Anxious inheritance: Family, legacy, and intimacy in modernist fiction

2008 2008

Other formats: Order a copy

Abstract (summary)

This dissertation examines models of inheritance in twentieth century novels which oppose an economic model of lineage and familial association. Rather than depicting inheritance in terms of the transference of money and property, John Galsworthy, D. H. Lawrence, Gertrude Stein, and Djuna Barnes mobilize aesthetic alternatives. Organized according to an increasingly avant garde representation of the family, the texts I treat ultimately move towards symbolic and associative constructions of lineage in resistance to their nineteenth century literary predecessors who frequently depict families in terms of problematic primogeniture. The modernist authors I explore offer alternative conceptions of legacy and unconventional predecessors.

I begin with Galsworthy's The Forsyte Saga, in which the author depicts a seemingly conventional family that eventually resists primogeniture as its basis for familial association; the Forsyte family concludes, at the end of the trilogy, that assets should be willed in accord with intimacy rather than male blood right. In my chapter on Lawrence's The Rainbow and Sons and Lovers, I turn the concept of family legacy and genealogy towards the agrarian, and suggest that familial intimacy within multiple generations is fostered by a connection to the seasons and to the material results they produce, where the earth becomes the central familial predecessor. In The Making of Americans and “Composition as Explanation,” Stein destabilizes the notion that there is one family story by depicting the “family” as a linguistic construction, modified according to each family member's memory. The families in her novel strive for an American national identity and democratic educational opportunities allied with Stein's democratic use of language wherein each part of speech and each character's version of family history is equal to the others. Barnes troubles the basic notion that family genealogy and its dynamic is exclusively human and cerebral in Nightwood and Ryder. She offers a new account of human history—one that turns to the animal and to love for an individual's knowledge of personal history, and posits an animal history as the predecessor of the human.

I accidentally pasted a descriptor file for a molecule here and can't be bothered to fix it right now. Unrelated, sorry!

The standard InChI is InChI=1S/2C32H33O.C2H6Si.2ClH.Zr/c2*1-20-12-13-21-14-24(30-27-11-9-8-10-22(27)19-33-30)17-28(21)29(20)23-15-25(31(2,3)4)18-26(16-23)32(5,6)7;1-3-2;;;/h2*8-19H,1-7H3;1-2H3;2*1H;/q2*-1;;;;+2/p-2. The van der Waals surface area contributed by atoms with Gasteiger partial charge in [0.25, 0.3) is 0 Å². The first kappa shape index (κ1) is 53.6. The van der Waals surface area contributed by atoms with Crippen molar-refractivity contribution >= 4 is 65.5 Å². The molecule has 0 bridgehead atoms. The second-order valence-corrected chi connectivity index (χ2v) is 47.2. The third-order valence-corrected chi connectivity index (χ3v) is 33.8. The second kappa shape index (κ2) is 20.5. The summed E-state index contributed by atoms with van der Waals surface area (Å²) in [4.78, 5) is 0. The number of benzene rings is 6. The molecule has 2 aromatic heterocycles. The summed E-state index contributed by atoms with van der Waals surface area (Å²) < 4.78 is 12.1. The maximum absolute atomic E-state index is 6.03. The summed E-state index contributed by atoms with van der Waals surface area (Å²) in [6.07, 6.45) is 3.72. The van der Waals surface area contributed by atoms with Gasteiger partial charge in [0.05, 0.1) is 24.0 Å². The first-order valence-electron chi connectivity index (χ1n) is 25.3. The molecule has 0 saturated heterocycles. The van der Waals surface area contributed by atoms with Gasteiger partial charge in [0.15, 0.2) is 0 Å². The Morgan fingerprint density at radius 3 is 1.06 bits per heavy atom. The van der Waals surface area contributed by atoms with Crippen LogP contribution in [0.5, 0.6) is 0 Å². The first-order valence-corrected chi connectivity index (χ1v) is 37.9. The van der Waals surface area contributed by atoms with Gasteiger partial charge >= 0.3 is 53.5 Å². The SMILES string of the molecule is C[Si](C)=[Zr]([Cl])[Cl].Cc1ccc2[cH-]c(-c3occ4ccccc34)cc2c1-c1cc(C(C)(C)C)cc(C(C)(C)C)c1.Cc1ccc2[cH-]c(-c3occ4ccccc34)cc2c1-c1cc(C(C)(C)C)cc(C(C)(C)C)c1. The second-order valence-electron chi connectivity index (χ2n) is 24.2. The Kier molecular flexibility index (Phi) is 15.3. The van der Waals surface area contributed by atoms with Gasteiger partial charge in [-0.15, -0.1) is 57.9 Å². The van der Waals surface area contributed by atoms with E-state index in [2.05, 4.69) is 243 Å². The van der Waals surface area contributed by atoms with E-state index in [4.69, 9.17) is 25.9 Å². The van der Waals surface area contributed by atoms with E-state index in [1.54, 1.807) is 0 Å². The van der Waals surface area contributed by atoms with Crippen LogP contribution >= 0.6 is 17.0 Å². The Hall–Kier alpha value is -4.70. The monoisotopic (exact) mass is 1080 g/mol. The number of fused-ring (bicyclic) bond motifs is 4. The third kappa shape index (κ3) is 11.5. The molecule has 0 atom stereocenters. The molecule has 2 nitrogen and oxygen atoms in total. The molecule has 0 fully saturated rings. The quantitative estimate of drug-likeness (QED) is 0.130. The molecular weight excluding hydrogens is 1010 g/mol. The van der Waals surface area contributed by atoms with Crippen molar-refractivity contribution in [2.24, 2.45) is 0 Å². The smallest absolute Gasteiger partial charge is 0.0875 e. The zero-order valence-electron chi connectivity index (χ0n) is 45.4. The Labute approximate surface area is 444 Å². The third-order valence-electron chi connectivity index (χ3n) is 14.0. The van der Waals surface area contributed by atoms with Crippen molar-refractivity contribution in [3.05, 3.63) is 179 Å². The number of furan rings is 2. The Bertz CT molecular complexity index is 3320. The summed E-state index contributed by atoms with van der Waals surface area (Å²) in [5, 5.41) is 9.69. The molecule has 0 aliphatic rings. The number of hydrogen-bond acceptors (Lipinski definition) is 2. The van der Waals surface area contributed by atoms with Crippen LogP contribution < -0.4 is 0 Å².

Indexing (details)

Modern literature;
American literature;
British and Irish literature
0298: Modern literature
0591: American literature
0593: British and Irish literature
Identifier / keyword
Language, literature and linguistics; American fiction--20th century; British fiction--20th century; Family; Family in literature; Fiction; Gender; History and criticism; Inheritance; Intimacy; Legacy; Models of inheritance; Modernist; Twentieth century
Anxious inheritance: Family, legacy, and intimacy in modernist fiction
Connell, Christine Maria
Number of pages
Publication year
Degree date
School code
DAI-A 69/10, Dissertation Abstracts International
Place of publication
Ann Arbor
Country of publication
United States
Norris, Margot
University of California, Irvine
University location
United States -- California
Source type
Dissertations & Theses
Document type
Dissertation/thesis number
ProQuest document ID
Database copyright ProQuest LLC; ProQuest does not claim copyright in the individual underlying works.
Document URL
Access the complete full text

You can get the full text of this document if it is part of your institution's ProQuest subscription.

Try one of the following:

  • Connect to ProQuest through your library network and search for the document from there.
  • Request the document from your library.
  • Go to the ProQuest login page and enter a ProQuest or My Research username / password.